The government is to review the compensation arrangements for farmers in the event of a disease outbreak.

The issue is one of four proposed priorities listed in the annual report of the Animal Health and Welfare Board for England – the body established by DEFRA to brings together civil servants and industry stakeholders to advise ministers on animal health and welfare policy.

It follows concern that compensation arrangements have not been reviewed since they were set up decades ago. Board chairman Michael Seals said the board’s work should also be viewed within the context of public saving constraints, which could not be escaped.

“The pressure is on for a continued reduction in spending,” Mr Seals told industry representatives at the board’s AGM in London on Friday (19 April). “We are facing unprecedented and continued public savings targets.”

One option is for an industry-led insurance scheme, which would be run by the farming sector, rather than being administered by the government. But the board is also keen that other alternative approaches are explored, too.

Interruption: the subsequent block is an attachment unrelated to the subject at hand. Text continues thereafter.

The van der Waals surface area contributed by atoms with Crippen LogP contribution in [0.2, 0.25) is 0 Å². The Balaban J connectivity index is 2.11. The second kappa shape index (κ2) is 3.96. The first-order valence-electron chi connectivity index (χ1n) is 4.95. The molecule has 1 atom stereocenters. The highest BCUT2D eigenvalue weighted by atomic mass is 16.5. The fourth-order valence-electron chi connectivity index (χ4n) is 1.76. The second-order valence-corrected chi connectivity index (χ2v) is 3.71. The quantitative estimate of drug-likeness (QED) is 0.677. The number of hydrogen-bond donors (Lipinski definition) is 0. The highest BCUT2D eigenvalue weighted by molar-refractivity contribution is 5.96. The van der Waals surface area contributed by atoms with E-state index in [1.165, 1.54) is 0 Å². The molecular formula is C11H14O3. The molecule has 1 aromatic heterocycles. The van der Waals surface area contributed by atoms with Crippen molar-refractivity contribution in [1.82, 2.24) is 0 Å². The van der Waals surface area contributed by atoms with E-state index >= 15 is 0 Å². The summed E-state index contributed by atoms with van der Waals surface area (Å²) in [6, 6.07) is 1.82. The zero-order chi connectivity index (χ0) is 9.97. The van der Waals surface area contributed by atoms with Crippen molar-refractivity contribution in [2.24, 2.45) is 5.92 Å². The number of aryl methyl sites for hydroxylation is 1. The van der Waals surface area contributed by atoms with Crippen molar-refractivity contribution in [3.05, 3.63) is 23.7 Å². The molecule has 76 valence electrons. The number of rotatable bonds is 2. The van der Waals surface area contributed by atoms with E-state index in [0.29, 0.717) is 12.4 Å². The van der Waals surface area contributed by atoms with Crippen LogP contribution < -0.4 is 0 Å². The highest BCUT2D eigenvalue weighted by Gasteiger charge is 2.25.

DEFRA animal health and welfare director Lee McDonough said: “We are at the start of our thinking on this. Nothing is off the agenda. We need to put our collective heads together – we are not just looking at traditional insurance models.”

The annual report says the board’s wider agenda will continue to include issues across the spectrum of animal health and welfare, including disease readiness, spending priorities and value for money – as well as its ongoing work to “engage constructively across animal keeping sectors”.